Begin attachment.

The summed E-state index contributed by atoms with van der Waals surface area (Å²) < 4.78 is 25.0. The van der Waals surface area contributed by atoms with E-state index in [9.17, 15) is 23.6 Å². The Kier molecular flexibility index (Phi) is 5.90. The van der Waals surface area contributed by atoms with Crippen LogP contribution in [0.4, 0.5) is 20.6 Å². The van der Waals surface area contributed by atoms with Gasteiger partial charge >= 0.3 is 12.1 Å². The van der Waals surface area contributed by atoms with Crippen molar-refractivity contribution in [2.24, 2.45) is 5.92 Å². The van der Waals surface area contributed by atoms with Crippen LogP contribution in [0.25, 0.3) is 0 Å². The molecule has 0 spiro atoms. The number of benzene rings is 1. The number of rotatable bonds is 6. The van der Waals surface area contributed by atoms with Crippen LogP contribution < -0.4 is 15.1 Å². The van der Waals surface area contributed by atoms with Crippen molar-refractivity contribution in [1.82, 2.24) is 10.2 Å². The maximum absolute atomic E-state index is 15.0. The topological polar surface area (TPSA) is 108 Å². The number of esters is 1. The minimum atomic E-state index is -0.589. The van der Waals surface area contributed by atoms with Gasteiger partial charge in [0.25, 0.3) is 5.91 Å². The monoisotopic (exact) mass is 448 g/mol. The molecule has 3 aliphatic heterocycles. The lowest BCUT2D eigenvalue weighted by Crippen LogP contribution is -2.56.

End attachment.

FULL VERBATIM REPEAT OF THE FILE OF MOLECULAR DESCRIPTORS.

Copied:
The summed E-state index contributed by atoms with van der Waals surface area (Å²) < 4.78 is 25.0. The van der Waals surface area contributed by atoms with E-state index in [9.17, 15) is 23.6 Å². The Kier molecular flexibility index (Phi) is 5.90. The van der Waals surface area contributed by atoms with Crippen LogP contribution in [0.4, 0.5) is 20.6 Å². The van der Waals surface area contributed by atoms with Gasteiger partial charge >= 0.3 is 12.1 Å². The van der Waals surface area contributed by atoms with Crippen molar-refractivity contribution in [2.24, 2.45) is 5.92 Å². The van der Waals surface area contributed by atoms with Crippen LogP contribution in [0.25, 0.3) is 0 Å². The molecule has 0 spiro atoms. The number of benzene rings is 1. The number of rotatable bonds is 6. The van der Waals surface area contributed by atoms with Crippen LogP contribution < -0.4 is 15.1 Å². The van der Waals surface area contributed by atoms with Crippen molar-refractivity contribution in [1.82, 2.24) is 10.2 Å². The maximum absolute atomic E-state index is 15.0. The topological polar surface area (TPSA) is 108 Å². The number of esters is 1. The minimum atomic E-state index is -0.589. The van der Waals surface area contributed by atoms with Gasteiger partial charge in [0.25, 0.3) is 5.91 Å². The monoisotopic (exact) mass is 448 g/mol. The molecule has 3 aliphatic heterocycles. The lowest BCUT2D eigenvalue weighted by Crippen LogP contribution is -2.56.